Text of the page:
ClpP is a Major Regulator in NO Stressed E Coli

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Discovery of ClpP Protein, a Major Regulator in Nitric Oxide Stressed Escherichia coli, for Anti-infective Development Strategies

Princeton Docket # 15-3064


Antibiotic resistance has become a public health crisis, while the rate of new antibiotic development declines.  A promising solution is antivirulence therapy, which targets

host-pathogen interactions, rather than vital cellular processes.  Because nitric oxide is an important antimicrobial used by the immune system to disable pathogens, and the virulence of many pathogens depends on nitric oxide defense systems, the identification of strategies to impair bacterial nitric oxide defenses may facilitate the development of antivirulence therapies to target essential host-pathogen interactions.


Researchers in the Department of Chemical and Biological Engineering at Princeton University have discovered that the ClpP protein and its specificity factors ClpA and ClpX are critical for E. coli to induce nitric oxide defense systems. Without these proteins, the ability of E. coli to detoxify nitric oxide, an antimicrobial of the immune response, is severely compromised.  The underlying mechanism and how perturbation of the ClpP protein increases nitric oxide toxicity in E. coli have been identified.  Pathogenic E. coli and other bacterial pathogens require nitric oxide defense systems to establish or sustain infections. Therefore, inhibition of ClpP activity could constitute an anti-infective strategy.  Because loss of ClpP activity does not inhibit E. coli growth in the absence of nitric oxide, an inhibitor would produce very little to no selective pressure away from an infection site and outside a host, and it would produce far less damage to commensal flora than conventional antibiotics.



·         Anti-infective strategy

·         Develop ClpP inhibitors to find effective therapeutic for infection

·         Target essential host-pathogen interaction

·         Study association with nitric oxide stress and toxicity


·         Reduced resistance development

·         Less damage to commensal flora than conventional antibiotics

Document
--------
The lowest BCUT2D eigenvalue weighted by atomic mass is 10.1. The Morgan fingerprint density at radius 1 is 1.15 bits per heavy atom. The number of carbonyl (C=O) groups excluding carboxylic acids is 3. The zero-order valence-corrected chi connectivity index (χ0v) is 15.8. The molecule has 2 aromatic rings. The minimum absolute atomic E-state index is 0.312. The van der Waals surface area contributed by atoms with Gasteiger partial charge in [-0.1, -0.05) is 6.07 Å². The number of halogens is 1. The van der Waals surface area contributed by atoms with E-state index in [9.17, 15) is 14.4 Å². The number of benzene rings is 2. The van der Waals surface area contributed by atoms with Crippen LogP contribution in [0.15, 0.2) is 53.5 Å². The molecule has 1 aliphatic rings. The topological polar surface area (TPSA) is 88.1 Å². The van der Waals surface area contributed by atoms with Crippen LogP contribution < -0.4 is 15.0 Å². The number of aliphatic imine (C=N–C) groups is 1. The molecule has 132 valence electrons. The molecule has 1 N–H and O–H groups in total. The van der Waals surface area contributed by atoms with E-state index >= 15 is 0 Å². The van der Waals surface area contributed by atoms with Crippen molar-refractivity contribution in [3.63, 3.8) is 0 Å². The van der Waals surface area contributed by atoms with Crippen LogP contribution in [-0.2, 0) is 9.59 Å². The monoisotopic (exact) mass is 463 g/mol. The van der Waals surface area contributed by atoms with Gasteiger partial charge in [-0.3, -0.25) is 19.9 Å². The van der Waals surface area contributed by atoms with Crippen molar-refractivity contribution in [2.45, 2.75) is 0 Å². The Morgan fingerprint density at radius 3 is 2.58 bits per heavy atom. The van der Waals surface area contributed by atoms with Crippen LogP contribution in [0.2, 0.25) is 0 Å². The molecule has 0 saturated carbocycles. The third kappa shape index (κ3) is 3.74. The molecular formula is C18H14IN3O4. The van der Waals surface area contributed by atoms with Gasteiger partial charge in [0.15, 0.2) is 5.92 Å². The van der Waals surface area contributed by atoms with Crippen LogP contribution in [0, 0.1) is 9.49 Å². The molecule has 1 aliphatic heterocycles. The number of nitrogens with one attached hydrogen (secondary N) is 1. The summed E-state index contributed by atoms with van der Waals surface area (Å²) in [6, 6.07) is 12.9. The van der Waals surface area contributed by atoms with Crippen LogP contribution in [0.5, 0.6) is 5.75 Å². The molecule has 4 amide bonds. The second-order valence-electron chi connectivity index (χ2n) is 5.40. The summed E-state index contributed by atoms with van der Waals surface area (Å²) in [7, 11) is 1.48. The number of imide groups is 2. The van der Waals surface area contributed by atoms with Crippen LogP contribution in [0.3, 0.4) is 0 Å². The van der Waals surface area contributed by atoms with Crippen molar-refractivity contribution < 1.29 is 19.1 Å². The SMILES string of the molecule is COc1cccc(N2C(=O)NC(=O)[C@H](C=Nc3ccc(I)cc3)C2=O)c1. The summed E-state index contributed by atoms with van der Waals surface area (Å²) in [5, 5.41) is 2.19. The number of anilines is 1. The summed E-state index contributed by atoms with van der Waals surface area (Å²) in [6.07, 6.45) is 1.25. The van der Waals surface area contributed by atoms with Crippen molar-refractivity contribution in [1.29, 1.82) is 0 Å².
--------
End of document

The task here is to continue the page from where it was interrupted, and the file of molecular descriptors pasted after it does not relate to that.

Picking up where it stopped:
·         Expanded range of bacterial species whose nitric oxide defenses depend on ClpP protein than pathogenic E. coli

Key Words


Nitric oxide, kinetic modeling, Escherichia coli, ClpP protein, anti-infective, antibiotic, cell toxicity, host-pathogen interaction, cell defense system


Related Publications


Robinson, J.L. and Brynildsen M.P.  An ensemble-guided approach identifies ClpP as a major regulator of transcript levels in nitric oxide-stressed Escherichia coli.  Submitted, 2015.


Robinson J.L. and Brynildsen M.P.  A kinetic platform to determine the fate of nitric oxide in Escherichia coliPLoS Computational Biology, 2013.  9(5):e1003049.




Jonathan Robinson and Mark Brynildsen, Ph.D.


Faculty inventor


Mark Brynildsen, Assistant Professor in Chemical and Biological Engineering


The Brynildsen research group is a network biology and metabolic engineering lab that uses both computational and experimental techniques in systems biology, synthetic biology, and metabolic engineering to understand and address threats to human health.  The lab currently focuses on the global public health crisis of antibiotic resistance and is interested in the specific areas of antivirulence therapy, bacterial persistence, and biofilms.


Dr. Mark Brynildsen completed his graduate work with Professor James Liao in 2008 at the University of California, Los Angeles, where he was awarded the California NanoSystems Institute Graduate Student Fellowship, the Arco Graduate Student Fellowship, and the UCLA Dissertation Year Fellowship.  He was an Howard Hughes Medical Institute Postdoctoral Associate at Boston University from 2008-2010.  He then joined the faculty of Princeton University in the Department of Chemical and Biological Engineering, where he has started his research group.


Intellectual Property Status

Patent applications are pending.  Princeton is seeking industrial collaborators for further development and commercialization of this technology.



Laurie Tzodikov
Princeton University Office of Technology Licensing • (609) 258-7256•


Sarah Johnson

Princeton University Office of Technology Licensing •





Patent Information:
For Information, Contact:
Laurie Tzodikov
Licensing Associates
Princeton University
Mark Brynildsen
Jonathan Robinson
life science research tools
metabolic engineering
protein engineering